And next year will mark the 20th anniversary of his ownership of the business that he bought in 2001 and has since built it into the world's largest AlphaGraphics franchise.
 
Chuck StemplerChuck StemplerAs a senior sprinter, I am awed by seniors who run marathons so I was most intrigued by the attitude and focus that have brought him to the point of anticipating his 100th marathon.  

So this column will be more about Stempler running the distance than about running his business, although he suggested in an interview that the two connect. What happens in that running provides "quality time to be alone with my thoughts and think through the issues and opportunities I face, both personally and professionally."
 
There are a number of articles that suggest that "those who do 100 marathons tend to be goal-driven, patient, resilient and social."
 
When I asked if those apply to him, Stempler said: "yes, that describes me except that I'm not particularly social. Goal-driven would be the one characteristic that best describes me, especially when I can set the goal."
 
And as he nears fulfilling his 100-marathon goal, one he has been pointing toward since he ran his first one in 2003, Stempler disclosed that he's already looking to completing another 100 of the 26.2-mile events. But he will increasingly be looking to fun places to run.
 
This will be the 17th time he has run the event in Napa, which Stempler says is his wife, Sally's, favorite place for him to run, adding that "we have rules that I run in places where we enjoy being."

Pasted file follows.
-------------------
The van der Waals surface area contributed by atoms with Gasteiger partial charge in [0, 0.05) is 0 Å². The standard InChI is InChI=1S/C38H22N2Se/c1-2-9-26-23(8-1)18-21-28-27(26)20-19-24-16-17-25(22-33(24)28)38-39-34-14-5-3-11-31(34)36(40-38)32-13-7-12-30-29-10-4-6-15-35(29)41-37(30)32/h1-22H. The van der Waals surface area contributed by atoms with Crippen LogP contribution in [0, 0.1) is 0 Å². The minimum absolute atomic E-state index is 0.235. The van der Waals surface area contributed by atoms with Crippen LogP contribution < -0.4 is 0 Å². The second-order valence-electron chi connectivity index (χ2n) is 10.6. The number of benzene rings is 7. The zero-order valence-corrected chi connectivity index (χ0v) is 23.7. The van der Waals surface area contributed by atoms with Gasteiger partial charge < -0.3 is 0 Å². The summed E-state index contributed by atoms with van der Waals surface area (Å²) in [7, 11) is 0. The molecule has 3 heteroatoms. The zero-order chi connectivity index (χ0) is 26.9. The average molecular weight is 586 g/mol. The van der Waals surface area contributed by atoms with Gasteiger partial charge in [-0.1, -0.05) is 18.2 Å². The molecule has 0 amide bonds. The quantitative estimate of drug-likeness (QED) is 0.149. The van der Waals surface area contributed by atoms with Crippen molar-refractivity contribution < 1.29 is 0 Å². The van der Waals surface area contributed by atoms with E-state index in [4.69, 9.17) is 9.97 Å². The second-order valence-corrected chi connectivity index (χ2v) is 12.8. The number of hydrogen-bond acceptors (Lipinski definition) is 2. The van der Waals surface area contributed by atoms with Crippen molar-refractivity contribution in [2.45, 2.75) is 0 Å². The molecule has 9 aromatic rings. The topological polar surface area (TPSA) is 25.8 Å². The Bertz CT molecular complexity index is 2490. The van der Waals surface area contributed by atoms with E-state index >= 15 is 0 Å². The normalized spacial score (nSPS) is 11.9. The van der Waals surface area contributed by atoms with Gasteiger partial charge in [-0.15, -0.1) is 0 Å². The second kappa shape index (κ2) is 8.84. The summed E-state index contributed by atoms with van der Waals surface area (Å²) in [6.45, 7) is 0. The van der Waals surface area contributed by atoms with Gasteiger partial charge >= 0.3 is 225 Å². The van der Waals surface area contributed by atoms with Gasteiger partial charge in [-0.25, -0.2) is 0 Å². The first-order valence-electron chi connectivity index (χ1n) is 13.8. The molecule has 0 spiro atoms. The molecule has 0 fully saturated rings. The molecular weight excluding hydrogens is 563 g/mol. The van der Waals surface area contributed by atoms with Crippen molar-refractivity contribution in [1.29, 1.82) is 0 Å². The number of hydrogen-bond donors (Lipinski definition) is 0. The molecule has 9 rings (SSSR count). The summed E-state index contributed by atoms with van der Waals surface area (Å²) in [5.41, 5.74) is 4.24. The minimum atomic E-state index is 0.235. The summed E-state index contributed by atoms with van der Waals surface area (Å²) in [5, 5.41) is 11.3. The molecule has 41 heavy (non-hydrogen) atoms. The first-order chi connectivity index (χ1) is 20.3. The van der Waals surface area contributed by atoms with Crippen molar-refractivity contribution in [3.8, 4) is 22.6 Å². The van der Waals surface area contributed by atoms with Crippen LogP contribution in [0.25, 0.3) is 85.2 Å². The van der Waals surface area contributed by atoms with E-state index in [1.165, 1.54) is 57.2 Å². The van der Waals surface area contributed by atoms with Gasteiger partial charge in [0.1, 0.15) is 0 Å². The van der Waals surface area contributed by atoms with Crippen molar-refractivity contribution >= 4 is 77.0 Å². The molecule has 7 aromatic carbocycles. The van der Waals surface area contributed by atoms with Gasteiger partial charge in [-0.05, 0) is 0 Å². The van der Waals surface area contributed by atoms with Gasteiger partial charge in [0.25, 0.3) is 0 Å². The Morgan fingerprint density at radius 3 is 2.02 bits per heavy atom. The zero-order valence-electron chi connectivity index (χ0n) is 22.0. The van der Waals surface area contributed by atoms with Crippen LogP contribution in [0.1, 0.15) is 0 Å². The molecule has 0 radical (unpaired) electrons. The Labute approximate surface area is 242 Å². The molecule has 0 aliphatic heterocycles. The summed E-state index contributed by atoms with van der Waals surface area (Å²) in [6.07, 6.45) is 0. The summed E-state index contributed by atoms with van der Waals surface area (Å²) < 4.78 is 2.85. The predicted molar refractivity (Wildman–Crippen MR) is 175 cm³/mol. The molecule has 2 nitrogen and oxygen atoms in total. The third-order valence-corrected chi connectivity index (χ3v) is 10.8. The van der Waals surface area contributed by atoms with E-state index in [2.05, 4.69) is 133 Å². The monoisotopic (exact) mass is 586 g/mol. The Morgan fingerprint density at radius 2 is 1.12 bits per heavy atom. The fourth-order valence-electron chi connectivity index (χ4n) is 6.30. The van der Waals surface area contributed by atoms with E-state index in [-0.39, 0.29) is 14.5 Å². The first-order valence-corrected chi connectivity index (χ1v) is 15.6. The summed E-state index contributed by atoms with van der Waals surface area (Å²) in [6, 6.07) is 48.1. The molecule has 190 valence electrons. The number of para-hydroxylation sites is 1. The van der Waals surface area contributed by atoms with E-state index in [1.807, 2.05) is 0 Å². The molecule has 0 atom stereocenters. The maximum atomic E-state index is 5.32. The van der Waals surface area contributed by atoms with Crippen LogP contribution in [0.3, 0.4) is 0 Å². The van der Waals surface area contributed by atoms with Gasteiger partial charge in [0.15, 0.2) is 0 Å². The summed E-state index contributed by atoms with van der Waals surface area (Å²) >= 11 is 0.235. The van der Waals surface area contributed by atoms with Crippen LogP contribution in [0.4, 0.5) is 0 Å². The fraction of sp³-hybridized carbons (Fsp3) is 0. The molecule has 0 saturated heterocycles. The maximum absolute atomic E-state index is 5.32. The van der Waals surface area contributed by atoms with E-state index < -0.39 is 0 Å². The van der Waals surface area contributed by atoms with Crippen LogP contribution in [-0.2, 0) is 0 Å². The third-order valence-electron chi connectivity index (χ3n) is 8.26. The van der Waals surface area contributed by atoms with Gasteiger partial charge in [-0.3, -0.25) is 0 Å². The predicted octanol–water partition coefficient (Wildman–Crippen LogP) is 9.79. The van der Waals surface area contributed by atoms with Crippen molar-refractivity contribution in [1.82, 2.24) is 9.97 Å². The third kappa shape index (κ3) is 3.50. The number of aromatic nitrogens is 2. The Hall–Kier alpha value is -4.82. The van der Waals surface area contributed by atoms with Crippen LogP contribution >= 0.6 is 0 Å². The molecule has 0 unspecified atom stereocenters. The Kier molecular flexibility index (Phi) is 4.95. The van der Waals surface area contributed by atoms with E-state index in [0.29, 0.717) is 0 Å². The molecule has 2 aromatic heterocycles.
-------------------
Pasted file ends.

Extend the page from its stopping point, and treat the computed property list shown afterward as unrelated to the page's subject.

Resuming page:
The 61-year-old Stempler, whose wife is three years younger, says that in beginning to plot out the second 100 marathons, which he figures will take 'til he's 76, he'd like to "make more, bigger trips," as in his plan to run in Helsinki, Finland, in May.
 
When I asked Stempler to explain how he got into running, he said he began to focus on a higher quality of lifestyle "and running was a part of that," although his focus on running never involved setting a win or place goal.
 
As to the time he spends running, Stempler said he ran 2,300 miles last year, including seven marathons and eight half marathons, that "provide a foundation for my day, week, month and life."
 
A note on Stempler's business, since the way he runs it has generated substantial success.
 
Since buying the business, he has made 16 acquisitions of other Seattle-based printing companies, creating over his 19 years at the helm one of Washington's fastest-growing companies and one of the nation's largest commercial printing companies.